Ronald Reagan's announcement of his strong support for the Brady Bill should help the measure finally become law. The objectors in the past have been for the most part conservatives, Republicans and representatives with largely rural districts. With the National Rifle Association's best known member now supporting the bill, many naysayers of the past surely will come around.
We know they will if the Bush administration also admits what the president, the attorney general and others know to be true -- that this bill doesn't outlaw anything and doesn't interfere with any citizen's right to a gun -- unless he or she is already prohibited by law to have a firearm, by reason of criminal record, drug dependency or mental health record.
The Brady Bill -- named after Reagan press secretary James Brady, who was seriously wounded in the assassination attempt on the president -- merely requires dealers to send the name and address of would-be purchasers to the local police for a background check. If nothing is heard back in seven days, the sale goes through.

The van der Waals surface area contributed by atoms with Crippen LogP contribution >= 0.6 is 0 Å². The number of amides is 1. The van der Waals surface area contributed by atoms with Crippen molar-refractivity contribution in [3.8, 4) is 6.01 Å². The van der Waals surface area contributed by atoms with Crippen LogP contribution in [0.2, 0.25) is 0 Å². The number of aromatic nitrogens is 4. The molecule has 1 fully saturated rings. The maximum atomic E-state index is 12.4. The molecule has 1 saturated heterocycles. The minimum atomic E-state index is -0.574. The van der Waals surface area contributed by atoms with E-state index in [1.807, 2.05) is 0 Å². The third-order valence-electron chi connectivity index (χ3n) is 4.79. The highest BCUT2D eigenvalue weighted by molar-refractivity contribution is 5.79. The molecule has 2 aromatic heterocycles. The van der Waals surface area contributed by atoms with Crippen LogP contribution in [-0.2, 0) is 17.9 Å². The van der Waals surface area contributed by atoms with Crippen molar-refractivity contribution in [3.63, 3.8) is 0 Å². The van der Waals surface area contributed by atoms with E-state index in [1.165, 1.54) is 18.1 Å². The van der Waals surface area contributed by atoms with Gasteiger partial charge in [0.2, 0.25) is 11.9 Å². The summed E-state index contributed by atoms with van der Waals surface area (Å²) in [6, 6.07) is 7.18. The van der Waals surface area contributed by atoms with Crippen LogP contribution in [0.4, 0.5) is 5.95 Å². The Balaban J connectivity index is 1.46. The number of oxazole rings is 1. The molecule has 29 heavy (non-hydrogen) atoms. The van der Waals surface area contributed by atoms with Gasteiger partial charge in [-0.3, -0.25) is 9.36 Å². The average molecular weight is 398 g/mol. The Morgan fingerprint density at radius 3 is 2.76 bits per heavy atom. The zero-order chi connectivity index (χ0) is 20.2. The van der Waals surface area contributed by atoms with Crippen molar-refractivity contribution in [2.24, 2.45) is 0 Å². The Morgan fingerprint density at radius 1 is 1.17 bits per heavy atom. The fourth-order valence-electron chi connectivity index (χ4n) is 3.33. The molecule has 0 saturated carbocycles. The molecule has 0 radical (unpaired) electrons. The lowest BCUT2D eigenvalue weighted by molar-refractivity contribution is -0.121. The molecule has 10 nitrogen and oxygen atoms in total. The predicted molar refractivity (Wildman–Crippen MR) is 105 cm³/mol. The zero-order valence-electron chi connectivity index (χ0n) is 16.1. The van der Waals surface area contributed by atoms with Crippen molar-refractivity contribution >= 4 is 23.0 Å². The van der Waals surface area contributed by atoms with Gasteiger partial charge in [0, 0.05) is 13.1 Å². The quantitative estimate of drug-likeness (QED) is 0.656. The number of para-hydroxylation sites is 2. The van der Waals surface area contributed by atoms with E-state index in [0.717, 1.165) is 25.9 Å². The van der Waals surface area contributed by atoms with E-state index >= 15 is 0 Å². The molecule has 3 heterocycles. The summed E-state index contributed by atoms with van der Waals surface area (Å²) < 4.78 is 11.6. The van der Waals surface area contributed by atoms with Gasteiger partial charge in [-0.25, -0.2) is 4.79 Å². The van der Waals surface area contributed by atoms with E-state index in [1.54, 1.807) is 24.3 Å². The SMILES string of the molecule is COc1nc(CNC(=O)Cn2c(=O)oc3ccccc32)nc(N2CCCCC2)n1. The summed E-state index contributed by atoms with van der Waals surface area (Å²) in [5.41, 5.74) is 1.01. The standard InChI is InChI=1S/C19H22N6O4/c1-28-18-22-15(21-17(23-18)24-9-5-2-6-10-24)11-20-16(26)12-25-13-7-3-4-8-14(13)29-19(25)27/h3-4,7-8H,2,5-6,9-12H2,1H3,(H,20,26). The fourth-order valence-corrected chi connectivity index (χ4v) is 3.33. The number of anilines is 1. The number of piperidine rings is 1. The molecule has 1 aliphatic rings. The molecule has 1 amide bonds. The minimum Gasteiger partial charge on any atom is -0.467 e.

Mr. Reagan's public endorsement -- and it was a ringing one, nothing tentative about it -- comes after years of recalcitrance. It is a testament to common sense and to James and Sarah Brady's relentless personal lobbying. They have also swung around several Republicans who opposed the bill in the House in 1988. A majority of the Republican members on the House
Judiciary Committee voted for the bill last year.
The bill should do better this time in the Maryland House delegation. It got five of the state's eight votes in 1988. Roy Dyson was defeated by Wayne Gilchrest, who indicates he has an open mind; Helen Bentley and Beverly Byron should decide that if Mr. Reagan can support it, so can they.
A spokesman for President Bush says he might support the bill if congressional Democrats support him on his crime package. That's ridiculous. In the first place, this is not the sort of legislation one should use as a bargaining chip. In the second place, Democrats and the administration are in agreement or very close to it on the main elements of an omnibus crime bill.
This is one time when President Bush has a chance to speak up and win one for the Gipper.